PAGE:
Hong Kong protesters show wit and courage; US should, too
The people of Hong Kong are leading the way in the first major ideological confrontation of the new cold war that the People’s Republic of China has launched against the West.
They are conducting their struggle astutely, recognizing two operating imperatives:
- the ultimate source of the growing constriction on their “guaranteed” freedoms is not the local Hong Kong administration but the Chinese Communist Party in Beijing, and
- the audience for the protesters’ message is the Chinese population itself, and ultimately, the wider international community.
The Chinese government refrained from overt interference as long as the protests were confined to downtown government and police buildings, where they could derogate them as the work of local troublemakers and vandals.
At the same time, Beijing used its finely-honed instruments of information suppression to keep news of the demonstrations away from the Chinese people, just as it does with the thousands of local protests throughout China. Its greatest fear is the coalescing of myriad demonstrations into a national movement against the central communist government.
At first, the demonstrators had no way to break through the bamboo curtain of news blackout to reach the Chinese people. But they soon recognized they had a ready-made audience in the thousands of Chinese tourists who come to Hong Kong every day.
Once infected with the unofficial version of the truth, they would carry the message of the uprising back to the general Chinese populace in ways the ultimate nemesis in Beijing could not control.
They shifted the locus of the protests from the center city to the high-speed train station connecting Hong Kong to China. “We want to show tourists, including mainland China tourists what is happening in Hong Kong and we hope they can take this concept back to China,” said one student.
The Chinese authorities saw the danger and, to send a message to all train passengers, unleashed “triad” thugs, armed with sticks and metal rods, to attack the demonstrators in the Mass Transit Railway station in Yuen Long, seriously injuring many.
In a coordinated responsive action that escalated the strategic communications campaign, the demonstrations leap-frogged on Friday from rail transit facilities to Hong Kong International Airport where they could influence a broader audience of global visitors. Flight attendants and airport staff launched an 11-hour protest against the government for tolerating, if not instigating, the violent transit attacks at the subway station. They were joined by the original downtown protesters who staged a sit-down in the airport terminal greeting airline travelers from around the world with their chants of “Free Hong Kong.”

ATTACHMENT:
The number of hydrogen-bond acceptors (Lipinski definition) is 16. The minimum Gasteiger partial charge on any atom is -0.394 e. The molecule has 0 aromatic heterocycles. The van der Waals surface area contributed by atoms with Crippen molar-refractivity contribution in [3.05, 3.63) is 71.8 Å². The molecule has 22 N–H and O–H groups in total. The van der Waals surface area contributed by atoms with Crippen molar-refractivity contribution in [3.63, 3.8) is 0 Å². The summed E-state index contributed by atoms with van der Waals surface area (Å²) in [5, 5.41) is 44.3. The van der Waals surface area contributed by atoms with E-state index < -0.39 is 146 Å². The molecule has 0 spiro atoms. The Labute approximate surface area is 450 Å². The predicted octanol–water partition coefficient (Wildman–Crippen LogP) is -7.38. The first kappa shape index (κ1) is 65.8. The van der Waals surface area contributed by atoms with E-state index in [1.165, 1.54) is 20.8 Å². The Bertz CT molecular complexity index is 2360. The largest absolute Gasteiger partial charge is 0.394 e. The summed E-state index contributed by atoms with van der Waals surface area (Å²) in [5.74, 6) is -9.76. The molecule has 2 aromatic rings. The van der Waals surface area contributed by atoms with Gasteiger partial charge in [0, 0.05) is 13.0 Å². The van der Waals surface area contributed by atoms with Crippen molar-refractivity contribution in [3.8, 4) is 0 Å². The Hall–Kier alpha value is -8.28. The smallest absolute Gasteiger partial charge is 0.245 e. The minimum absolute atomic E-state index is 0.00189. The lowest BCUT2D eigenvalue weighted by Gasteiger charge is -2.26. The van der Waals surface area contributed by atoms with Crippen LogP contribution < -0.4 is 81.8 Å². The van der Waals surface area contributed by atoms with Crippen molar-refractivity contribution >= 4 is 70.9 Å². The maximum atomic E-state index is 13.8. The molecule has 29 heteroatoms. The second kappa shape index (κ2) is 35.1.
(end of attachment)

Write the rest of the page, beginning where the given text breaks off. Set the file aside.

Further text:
Some students held signs in English, Japanese and Korean appealing to “international friends for help standing up to the Hong Kong government.” Others held signs with the words: “Tourist warning: do not trust the police or the government.”
The protesters have accomplished their initial purpose in bringing Hong Kong’s plight to the world’s attention. They hope it will gain international support for the cause of restoring and maintaining their political freedoms.
They also rely on world public opinion to dissuade Beijing from employing military force in Hong Kong and replicating its 1989 massacre of students and workers in Tiananmen Square and other cities.
There are disquieting signs that Chinese leaders are considering precisely those extreme measures.
The Ministry of National Defense warned that the protests were challenging China’s sovereignty over Hong Kong and said, “That absolutely cannot be tolerated.” That hint of military intervention was reinforced by reports of troop mobilization in Shenzhen, a potential launching point for an assault on Hong Kong.
A Chinese Foreign Ministry spokesman said that U.S. officials and a “black hand” were stoking violence and chaos in Hong Kong: “We can see that U.S. officials are even behind such incidents.”
The State Department had already expressed America’s “grave concern” over the extradition legislation at the root of the protests, and as the confrontations escalated, President Trump and Secretary of State Mike Pompeo issued veiled warnings to Beijing.
“The president, I think, captured it right when he said that we need China to do the right thing. We hope that they’ll do that, we hope that the protests will remain peaceful,” Pompeo said in an interview.
Hong Kong’s protesters have adroitly pulled off a minor strategic communications coup and exposed the Communist Party’s deep vulnerability to truthful messages directed at the Chinese people and the international community.
The United States and other Western governments, with far more sophisticated instruments of communications at their disposal, should follow the Hong Kong protesters’ lead and prepare an unapologetic name-and-shame campaign against Chinese leaders.
Beijing should be under no illusion that if it uses force, this administration will return to “business as usual” as its predecessors did after Tiananmen. In addition, former statesmen and other pro-engagement figures should refrain from giving China cover for any outrage it may commit against Hong Kong.
Joseph Bosco served as China country director for the secretary of Defense from 2005 to 2006 and as Asia-Pacific director of humanitarian assistance and disaster relief from 2009 to 2010. He is a nonresident fellow at the Institute for Corean-American Studies and the Institute for Taiwan-American Studies and is a member of the advisory board of the Global Taiwan Institute.
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